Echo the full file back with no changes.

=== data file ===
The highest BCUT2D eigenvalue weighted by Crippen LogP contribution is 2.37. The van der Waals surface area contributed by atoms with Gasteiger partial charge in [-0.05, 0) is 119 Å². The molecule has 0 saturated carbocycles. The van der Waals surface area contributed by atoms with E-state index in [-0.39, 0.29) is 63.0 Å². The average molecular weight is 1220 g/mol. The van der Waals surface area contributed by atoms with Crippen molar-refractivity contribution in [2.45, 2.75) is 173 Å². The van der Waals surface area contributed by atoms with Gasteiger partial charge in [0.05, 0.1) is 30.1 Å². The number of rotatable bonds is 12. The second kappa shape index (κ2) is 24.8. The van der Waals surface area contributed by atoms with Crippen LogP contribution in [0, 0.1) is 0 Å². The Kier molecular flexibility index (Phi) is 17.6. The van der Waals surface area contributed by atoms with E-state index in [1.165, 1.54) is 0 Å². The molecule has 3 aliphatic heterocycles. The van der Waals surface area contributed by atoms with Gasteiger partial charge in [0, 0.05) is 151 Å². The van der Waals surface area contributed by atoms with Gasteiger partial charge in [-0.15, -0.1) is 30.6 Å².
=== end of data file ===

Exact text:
The highest BCUT2D eigenvalue weighted by Crippen LogP contribution is 2.37. The van der Waals surface area contributed by atoms with Gasteiger partial charge in [-0.05, 0) is 119 Å². The molecule has 0 saturated carbocycles. The van der Waals surface area contributed by atoms with E-state index in [-0.39, 0.29) is 63.0 Å². The average molecular weight is 1220 g/mol. The van der Waals surface area contributed by atoms with Crippen molar-refractivity contribution in [2.45, 2.75) is 173 Å². The van der Waals surface area contributed by atoms with Gasteiger partial charge in [0.05, 0.1) is 30.1 Å². The number of rotatable bonds is 12. The second kappa shape index (κ2) is 24.8. The van der Waals surface area contributed by atoms with Crippen LogP contribution in [0, 0.1) is 0 Å². The Kier molecular flexibility index (Phi) is 17.6. The van der Waals surface area contributed by atoms with E-state index in [1.165, 1.54) is 0 Å². The molecule has 3 aliphatic heterocycles. The van der Waals surface area contributed by atoms with Gasteiger partial charge in [0, 0.05) is 151 Å². The van der Waals surface area contributed by atoms with Gasteiger partial charge in [-0.15, -0.1) is 30.6 Å².